My Uncle gave 'Therese Bugnet' to my Mother as a gift. It was beautiful for quite a few years but then our tree cover got so dense that the rose began to decline. We finally dug it out but a few years later we saw it coming back. This year it got two flowers but they were red. How in the world did that happen?

Positive sshort On Apr 6, 2012, sshort from Kansas City, MO wrote:

Teresa Bugnet was a surprise rose, supposed to be a Baron Prevost in a group of heirloom roses. It took me forever to identify her but I loved her red canes in winter,arching vase shape, disease resistance, very light thorns and fragrance. I just kept moving her until she found her favorite spot, at the corner of my shed. She is the queen of my rose garden, making a beautiful backdrop for my more elegant fussy roses.

Positive valliebeth17 On Jun 25, 2011, valliebeth17 from Crown Point, NY (Zone 4b) wrote:

I came across this rose in my search for hardy, old-fashioned roses that survive a zone 4 winter. And does she ever! I've never had a single branch die out on me, and after four years she's pushing 8 feet high, one of the first roses to bloom for me. She keeps to herself, not spreading by root, but a true bush. The stems are also an attractive deep red through the winter.

Positive harper97 On Jun 5, 2010, harper97 from Pelham, NH wrote:

This rose was well-chosen to bloom by the back side of my 30' X 15' lily pond, as it is quite easy-care and I can't spray there for fear of killing the fish. It is smothered in deliciously-scented, bright fuchsia blooms each spring, reflecting gorgeously on the water just as my pink water lilies begin to bloom. It reblooms reliably, though I'm afraid the Japanese beetles love it as much as I do. A very strong grower, it is best grown in a location where suckering will not be a liability.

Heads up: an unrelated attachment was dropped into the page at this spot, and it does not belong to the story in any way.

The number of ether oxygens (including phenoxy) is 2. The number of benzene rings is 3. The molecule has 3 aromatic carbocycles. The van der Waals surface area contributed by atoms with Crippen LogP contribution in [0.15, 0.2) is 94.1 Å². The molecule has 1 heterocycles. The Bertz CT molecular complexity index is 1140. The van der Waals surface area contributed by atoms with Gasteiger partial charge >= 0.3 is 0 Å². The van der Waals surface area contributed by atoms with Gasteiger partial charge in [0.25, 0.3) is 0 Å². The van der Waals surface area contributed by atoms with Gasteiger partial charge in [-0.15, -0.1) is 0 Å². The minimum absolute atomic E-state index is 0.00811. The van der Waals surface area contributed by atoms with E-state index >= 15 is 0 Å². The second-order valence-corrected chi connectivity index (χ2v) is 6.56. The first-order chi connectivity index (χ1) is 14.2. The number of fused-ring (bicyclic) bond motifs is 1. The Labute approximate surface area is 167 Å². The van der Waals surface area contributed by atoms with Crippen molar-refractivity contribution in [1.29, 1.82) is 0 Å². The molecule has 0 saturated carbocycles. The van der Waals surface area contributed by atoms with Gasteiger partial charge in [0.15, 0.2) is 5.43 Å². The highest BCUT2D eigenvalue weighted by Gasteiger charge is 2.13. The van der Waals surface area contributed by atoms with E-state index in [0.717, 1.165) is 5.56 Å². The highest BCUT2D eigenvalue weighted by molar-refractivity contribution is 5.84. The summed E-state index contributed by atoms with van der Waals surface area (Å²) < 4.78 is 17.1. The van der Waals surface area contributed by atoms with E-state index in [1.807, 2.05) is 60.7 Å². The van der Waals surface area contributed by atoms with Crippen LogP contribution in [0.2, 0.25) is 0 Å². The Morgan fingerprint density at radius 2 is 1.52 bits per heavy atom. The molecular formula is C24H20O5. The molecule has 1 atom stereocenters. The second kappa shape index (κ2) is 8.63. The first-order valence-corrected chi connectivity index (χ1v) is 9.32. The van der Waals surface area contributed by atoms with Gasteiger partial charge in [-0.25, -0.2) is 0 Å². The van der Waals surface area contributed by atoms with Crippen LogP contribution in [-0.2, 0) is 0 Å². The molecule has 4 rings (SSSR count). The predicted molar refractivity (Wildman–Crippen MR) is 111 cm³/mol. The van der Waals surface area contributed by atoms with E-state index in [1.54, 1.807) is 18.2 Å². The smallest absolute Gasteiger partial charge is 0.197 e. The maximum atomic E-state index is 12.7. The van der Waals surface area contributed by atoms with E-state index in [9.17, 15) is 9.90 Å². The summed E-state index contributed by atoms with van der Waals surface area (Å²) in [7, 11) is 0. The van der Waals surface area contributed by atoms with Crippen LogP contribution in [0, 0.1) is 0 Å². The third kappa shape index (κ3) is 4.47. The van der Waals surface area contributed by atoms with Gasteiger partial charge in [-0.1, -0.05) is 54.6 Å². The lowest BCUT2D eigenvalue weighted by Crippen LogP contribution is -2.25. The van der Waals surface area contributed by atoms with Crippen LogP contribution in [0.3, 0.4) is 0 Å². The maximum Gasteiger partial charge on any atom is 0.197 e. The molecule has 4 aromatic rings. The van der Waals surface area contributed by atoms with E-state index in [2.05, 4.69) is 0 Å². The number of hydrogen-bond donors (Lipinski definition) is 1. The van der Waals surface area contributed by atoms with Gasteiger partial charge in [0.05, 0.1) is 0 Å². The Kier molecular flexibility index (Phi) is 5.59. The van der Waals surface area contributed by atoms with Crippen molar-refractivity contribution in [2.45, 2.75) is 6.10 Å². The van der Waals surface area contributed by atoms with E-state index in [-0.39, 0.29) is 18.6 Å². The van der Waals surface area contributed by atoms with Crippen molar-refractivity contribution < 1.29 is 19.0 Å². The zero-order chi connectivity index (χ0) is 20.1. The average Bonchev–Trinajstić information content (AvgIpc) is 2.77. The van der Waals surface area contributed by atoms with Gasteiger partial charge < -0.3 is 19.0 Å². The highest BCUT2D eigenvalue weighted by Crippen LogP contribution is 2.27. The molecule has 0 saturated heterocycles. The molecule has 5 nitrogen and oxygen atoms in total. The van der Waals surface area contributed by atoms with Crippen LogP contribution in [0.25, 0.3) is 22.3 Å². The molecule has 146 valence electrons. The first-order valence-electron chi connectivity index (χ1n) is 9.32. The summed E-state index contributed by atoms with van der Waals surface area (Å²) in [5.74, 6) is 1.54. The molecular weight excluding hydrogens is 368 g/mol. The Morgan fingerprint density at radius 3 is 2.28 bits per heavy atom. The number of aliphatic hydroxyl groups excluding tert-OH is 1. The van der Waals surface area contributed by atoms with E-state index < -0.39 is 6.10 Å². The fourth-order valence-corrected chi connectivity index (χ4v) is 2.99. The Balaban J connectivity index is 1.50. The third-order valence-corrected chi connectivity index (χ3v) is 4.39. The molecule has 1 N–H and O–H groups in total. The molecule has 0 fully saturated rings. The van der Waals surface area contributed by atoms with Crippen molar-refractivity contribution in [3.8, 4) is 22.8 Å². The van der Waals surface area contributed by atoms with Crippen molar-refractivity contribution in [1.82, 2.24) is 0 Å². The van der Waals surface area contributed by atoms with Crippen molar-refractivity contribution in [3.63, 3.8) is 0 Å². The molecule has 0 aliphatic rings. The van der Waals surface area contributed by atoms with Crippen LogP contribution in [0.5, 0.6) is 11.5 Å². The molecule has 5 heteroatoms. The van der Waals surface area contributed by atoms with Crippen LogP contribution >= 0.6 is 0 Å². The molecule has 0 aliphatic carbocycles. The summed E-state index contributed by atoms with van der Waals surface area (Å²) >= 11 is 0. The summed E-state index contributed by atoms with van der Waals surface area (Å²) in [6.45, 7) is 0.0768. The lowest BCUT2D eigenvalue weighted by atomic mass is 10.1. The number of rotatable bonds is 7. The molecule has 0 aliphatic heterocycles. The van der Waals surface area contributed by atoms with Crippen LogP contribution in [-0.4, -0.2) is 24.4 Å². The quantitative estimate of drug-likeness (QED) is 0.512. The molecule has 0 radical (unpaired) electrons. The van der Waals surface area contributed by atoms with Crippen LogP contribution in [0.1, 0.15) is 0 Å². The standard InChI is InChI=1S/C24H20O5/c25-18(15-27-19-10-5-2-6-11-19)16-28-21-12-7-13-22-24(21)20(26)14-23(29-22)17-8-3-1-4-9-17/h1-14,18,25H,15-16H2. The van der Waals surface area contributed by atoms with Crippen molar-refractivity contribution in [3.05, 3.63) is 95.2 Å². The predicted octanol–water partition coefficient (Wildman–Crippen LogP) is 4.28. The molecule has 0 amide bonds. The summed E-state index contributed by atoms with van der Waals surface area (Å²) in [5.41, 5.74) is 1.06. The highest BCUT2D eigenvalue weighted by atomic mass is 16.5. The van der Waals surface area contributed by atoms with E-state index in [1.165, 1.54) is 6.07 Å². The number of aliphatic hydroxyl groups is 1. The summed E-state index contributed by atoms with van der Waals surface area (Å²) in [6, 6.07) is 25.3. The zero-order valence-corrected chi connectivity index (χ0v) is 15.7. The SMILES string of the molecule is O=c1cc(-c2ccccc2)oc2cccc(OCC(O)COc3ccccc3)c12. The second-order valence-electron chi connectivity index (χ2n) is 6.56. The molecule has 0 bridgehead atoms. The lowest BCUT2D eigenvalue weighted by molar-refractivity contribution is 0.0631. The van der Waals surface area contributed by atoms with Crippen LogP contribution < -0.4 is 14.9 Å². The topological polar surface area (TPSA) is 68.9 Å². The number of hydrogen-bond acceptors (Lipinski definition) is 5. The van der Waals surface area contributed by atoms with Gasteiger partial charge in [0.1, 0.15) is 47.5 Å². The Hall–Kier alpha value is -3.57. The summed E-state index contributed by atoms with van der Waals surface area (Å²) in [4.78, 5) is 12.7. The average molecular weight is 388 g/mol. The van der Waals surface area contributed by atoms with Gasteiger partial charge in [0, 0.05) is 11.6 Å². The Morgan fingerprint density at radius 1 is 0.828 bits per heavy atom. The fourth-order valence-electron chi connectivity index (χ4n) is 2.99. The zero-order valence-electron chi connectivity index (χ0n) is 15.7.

Positive einhverfr On May 17, 2010, einhverfr from Chelan, WA wrote:

I have a four-year-old, seven-foot-high shrub of this variety in my rose hedge. It's one of my favorite roses for hedges. It's a bit thinner, twiggier, and less thorny than other hybrid rugosas, and the foliage is rather... unusual.

However, the plant blooms with little to no pruning, withstands adverse weather quite well, and is very fragrant as well. Highly recommended.

Positive rabbitsdiner On May 8, 2010, rabbitsdiner from Carmel, IN wrote:

This beauty is the first of my 70+ roses to bloom every spring. I give it no protection in our zone 5 winters, yet it has barely any die back, It gets no diseases, despite our hot humid Indiana summers. I use no pesticides. It is susceptible only to rose borers (no problem if you put glue on the tips where you have pruned) and japanese beetles (they attack flowers but not the foliage.) It's a gem.

Positive lingoch On Mar 1, 2010, lingoch from Montrose, CO wrote:

Wonderful low maintenance rose. Tough doesn't begin to explain the conditions we see here in SW Colorado. 50 to 60 mph winds in the Spring and she is exposed to them all. I only shape her to fit the location. I love the fact she sheds old blooms. Great wonderful experience. We see lows in the -teens and I leave the canes on all winter. Jer

Positive lincolngirl On May 3, 2007, lincolngirl from China Grove, NC (Zone 7a) wrote:

This is such a beautiful rose, and grows beautifully. In poor clay soil in NC with some amendment added, it has adapted well and outperforms most other roses I have had. Truly a keeper! Not well suited for cut flowers, as the blooms soon drop their petals after cutting, still it is gorgeous to enjoy outdoors. Slightly fragrant with stunning color.